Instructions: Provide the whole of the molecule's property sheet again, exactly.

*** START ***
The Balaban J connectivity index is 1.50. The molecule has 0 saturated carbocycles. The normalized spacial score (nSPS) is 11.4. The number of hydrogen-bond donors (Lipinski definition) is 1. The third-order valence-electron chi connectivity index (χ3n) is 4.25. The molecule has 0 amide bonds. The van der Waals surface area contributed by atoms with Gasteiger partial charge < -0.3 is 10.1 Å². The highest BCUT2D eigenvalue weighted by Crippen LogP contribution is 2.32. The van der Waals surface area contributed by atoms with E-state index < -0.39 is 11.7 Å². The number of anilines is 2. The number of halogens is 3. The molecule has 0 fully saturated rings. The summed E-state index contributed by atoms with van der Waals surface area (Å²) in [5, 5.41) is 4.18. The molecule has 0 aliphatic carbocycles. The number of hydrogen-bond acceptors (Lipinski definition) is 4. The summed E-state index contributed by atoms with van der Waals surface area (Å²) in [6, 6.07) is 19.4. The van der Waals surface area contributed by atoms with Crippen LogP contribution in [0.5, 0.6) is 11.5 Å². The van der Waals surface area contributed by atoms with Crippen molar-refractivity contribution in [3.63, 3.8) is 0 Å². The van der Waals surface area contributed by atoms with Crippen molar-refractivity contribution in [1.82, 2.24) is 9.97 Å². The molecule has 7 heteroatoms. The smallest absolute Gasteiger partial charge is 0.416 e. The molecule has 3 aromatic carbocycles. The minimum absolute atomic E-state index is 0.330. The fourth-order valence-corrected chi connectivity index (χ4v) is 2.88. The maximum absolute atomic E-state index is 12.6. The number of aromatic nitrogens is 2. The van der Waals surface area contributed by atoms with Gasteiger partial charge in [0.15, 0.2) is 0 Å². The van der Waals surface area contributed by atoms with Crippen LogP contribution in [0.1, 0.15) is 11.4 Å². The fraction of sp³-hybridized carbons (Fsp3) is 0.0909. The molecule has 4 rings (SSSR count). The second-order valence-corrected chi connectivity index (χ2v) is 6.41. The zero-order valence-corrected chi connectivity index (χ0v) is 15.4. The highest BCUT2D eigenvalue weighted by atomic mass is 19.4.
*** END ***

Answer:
The Balaban J connectivity index is 1.50. The molecule has 0 saturated carbocycles. The normalized spacial score (nSPS) is 11.4. The number of hydrogen-bond donors (Lipinski definition) is 1. The third-order valence-electron chi connectivity index (χ3n) is 4.25. The molecule has 0 amide bonds. The van der Waals surface area contributed by atoms with Gasteiger partial charge < -0.3 is 10.1 Å². The highest BCUT2D eigenvalue weighted by Crippen LogP contribution is 2.32. The van der Waals surface area contributed by atoms with E-state index < -0.39 is 11.7 Å². The number of anilines is 2. The number of halogens is 3. The molecule has 0 fully saturated rings. The summed E-state index contributed by atoms with van der Waals surface area (Å²) in [5, 5.41) is 4.18. The molecule has 0 aliphatic carbocycles. The number of hydrogen-bond acceptors (Lipinski definition) is 4. The summed E-state index contributed by atoms with van der Waals surface area (Å²) in [6, 6.07) is 19.4. The van der Waals surface area contributed by atoms with Crippen LogP contribution in [0.5, 0.6) is 11.5 Å². The van der Waals surface area contributed by atoms with Crippen molar-refractivity contribution in [3.63, 3.8) is 0 Å². The van der Waals surface area contributed by atoms with Crippen molar-refractivity contribution in [1.82, 2.24) is 9.97 Å². The molecule has 7 heteroatoms. The smallest absolute Gasteiger partial charge is 0.416 e. The molecule has 3 aromatic carbocycles. The minimum absolute atomic E-state index is 0.330. The fourth-order valence-corrected chi connectivity index (χ4v) is 2.88. The maximum absolute atomic E-state index is 12.6. The number of aromatic nitrogens is 2. The van der Waals surface area contributed by atoms with Gasteiger partial charge in [0.15, 0.2) is 0 Å². The van der Waals surface area contributed by atoms with Crippen LogP contribution in [0.1, 0.15) is 11.4 Å². The fraction of sp³-hybridized carbons (Fsp3) is 0.0909. The molecule has 4 rings (SSSR count). The second-order valence-corrected chi connectivity index (χ2v) is 6.41. The zero-order valence-corrected chi connectivity index (χ0v) is 15.4. The highest BCUT2D eigenvalue weighted by atomic mass is 19.4.